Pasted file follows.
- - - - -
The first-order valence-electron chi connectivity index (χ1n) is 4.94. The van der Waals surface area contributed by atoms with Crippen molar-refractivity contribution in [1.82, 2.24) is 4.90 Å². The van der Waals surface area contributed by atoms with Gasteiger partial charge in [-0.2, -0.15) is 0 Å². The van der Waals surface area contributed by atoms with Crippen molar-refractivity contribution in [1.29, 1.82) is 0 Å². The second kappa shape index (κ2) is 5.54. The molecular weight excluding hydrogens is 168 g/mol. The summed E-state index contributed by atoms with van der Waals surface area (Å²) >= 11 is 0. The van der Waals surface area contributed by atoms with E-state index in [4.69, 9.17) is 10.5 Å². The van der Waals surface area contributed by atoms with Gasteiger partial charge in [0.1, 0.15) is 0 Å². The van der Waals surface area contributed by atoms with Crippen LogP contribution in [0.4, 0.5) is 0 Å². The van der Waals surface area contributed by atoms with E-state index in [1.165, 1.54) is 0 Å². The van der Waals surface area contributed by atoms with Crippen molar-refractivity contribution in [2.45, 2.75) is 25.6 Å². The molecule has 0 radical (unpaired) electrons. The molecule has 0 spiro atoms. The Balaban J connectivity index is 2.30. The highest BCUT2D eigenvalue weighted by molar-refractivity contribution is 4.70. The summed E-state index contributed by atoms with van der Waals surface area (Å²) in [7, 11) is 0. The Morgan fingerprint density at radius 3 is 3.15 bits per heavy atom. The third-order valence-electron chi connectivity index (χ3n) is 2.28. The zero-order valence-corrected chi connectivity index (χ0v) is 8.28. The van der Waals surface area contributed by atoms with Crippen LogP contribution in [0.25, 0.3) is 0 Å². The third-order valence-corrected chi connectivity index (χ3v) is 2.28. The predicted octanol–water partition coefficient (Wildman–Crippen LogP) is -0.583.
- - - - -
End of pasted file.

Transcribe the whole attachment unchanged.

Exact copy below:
The first-order valence-electron chi connectivity index (χ1n) is 4.94. The van der Waals surface area contributed by atoms with Crippen molar-refractivity contribution in [1.82, 2.24) is 4.90 Å². The van der Waals surface area contributed by atoms with Gasteiger partial charge in [-0.2, -0.15) is 0 Å². The van der Waals surface area contributed by atoms with Crippen molar-refractivity contribution in [1.29, 1.82) is 0 Å². The second kappa shape index (κ2) is 5.54. The molecular weight excluding hydrogens is 168 g/mol. The summed E-state index contributed by atoms with van der Waals surface area (Å²) >= 11 is 0. The van der Waals surface area contributed by atoms with E-state index in [4.69, 9.17) is 10.5 Å². The van der Waals surface area contributed by atoms with Gasteiger partial charge in [0.1, 0.15) is 0 Å². The van der Waals surface area contributed by atoms with Crippen LogP contribution in [0.4, 0.5) is 0 Å². The van der Waals surface area contributed by atoms with E-state index in [1.165, 1.54) is 0 Å². The van der Waals surface area contributed by atoms with Crippen molar-refractivity contribution in [2.45, 2.75) is 25.6 Å². The molecule has 0 radical (unpaired) electrons. The molecule has 0 spiro atoms. The Balaban J connectivity index is 2.30. The highest BCUT2D eigenvalue weighted by molar-refractivity contribution is 4.70. The summed E-state index contributed by atoms with van der Waals surface area (Å²) in [7, 11) is 0. The Morgan fingerprint density at radius 3 is 3.15 bits per heavy atom. The third-order valence-electron chi connectivity index (χ3n) is 2.28. The zero-order valence-corrected chi connectivity index (χ0v) is 8.28. The van der Waals surface area contributed by atoms with Crippen LogP contribution in [0.25, 0.3) is 0 Å². The third-order valence-corrected chi connectivity index (χ3v) is 2.28. The predicted octanol–water partition coefficient (Wildman–Crippen LogP) is -0.583.